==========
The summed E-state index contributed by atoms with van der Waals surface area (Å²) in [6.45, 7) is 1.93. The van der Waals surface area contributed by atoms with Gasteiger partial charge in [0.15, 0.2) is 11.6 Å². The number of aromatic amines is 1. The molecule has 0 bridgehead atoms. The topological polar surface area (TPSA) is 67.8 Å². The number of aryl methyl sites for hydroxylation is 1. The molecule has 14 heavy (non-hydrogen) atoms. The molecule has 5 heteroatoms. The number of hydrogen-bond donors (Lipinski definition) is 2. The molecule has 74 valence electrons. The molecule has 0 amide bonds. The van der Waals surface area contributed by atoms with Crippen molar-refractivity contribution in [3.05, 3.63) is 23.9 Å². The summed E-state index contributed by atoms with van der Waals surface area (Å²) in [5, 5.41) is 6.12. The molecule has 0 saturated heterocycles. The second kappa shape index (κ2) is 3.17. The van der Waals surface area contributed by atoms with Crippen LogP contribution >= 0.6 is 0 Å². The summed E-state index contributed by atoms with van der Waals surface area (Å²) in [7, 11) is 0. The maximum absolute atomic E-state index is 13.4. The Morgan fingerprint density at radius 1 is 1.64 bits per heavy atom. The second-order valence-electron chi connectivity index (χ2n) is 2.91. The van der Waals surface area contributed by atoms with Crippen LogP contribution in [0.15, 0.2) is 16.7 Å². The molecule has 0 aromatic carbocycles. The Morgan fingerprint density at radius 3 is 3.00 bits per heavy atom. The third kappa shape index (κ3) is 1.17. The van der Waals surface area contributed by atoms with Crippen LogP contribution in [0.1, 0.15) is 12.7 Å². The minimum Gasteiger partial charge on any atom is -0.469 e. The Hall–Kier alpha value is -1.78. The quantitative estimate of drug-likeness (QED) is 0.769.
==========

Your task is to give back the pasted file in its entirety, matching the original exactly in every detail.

The summed E-state index contributed by atoms with van der Waals surface area (Å²) in [6.45, 7) is 1.93. The van der Waals surface area contributed by atoms with Gasteiger partial charge in [0.15, 0.2) is 11.6 Å². The number of aromatic amines is 1. The molecule has 0 bridgehead atoms. The topological polar surface area (TPSA) is 67.8 Å². The number of aryl methyl sites for hydroxylation is 1. The molecule has 14 heavy (non-hydrogen) atoms. The molecule has 5 heteroatoms. The number of hydrogen-bond donors (Lipinski definition) is 2. The molecule has 74 valence electrons. The molecule has 0 amide bonds. The van der Waals surface area contributed by atoms with Crippen molar-refractivity contribution in [3.05, 3.63) is 23.9 Å². The summed E-state index contributed by atoms with van der Waals surface area (Å²) in [5, 5.41) is 6.12. The molecule has 0 saturated heterocycles. The second kappa shape index (κ2) is 3.17. The van der Waals surface area contributed by atoms with Crippen LogP contribution >= 0.6 is 0 Å². The summed E-state index contributed by atoms with van der Waals surface area (Å²) in [7, 11) is 0. The maximum absolute atomic E-state index is 13.4. The Morgan fingerprint density at radius 1 is 1.64 bits per heavy atom. The second-order valence-electron chi connectivity index (χ2n) is 2.91. The van der Waals surface area contributed by atoms with Crippen LogP contribution in [0.15, 0.2) is 16.7 Å². The molecule has 0 aromatic carbocycles. The Morgan fingerprint density at radius 3 is 3.00 bits per heavy atom. The third kappa shape index (κ3) is 1.17. The van der Waals surface area contributed by atoms with Crippen LogP contribution in [0.1, 0.15) is 12.7 Å². The minimum Gasteiger partial charge on any atom is -0.469 e. The Hall–Kier alpha value is -1.78. The quantitative estimate of drug-likeness (QED) is 0.769.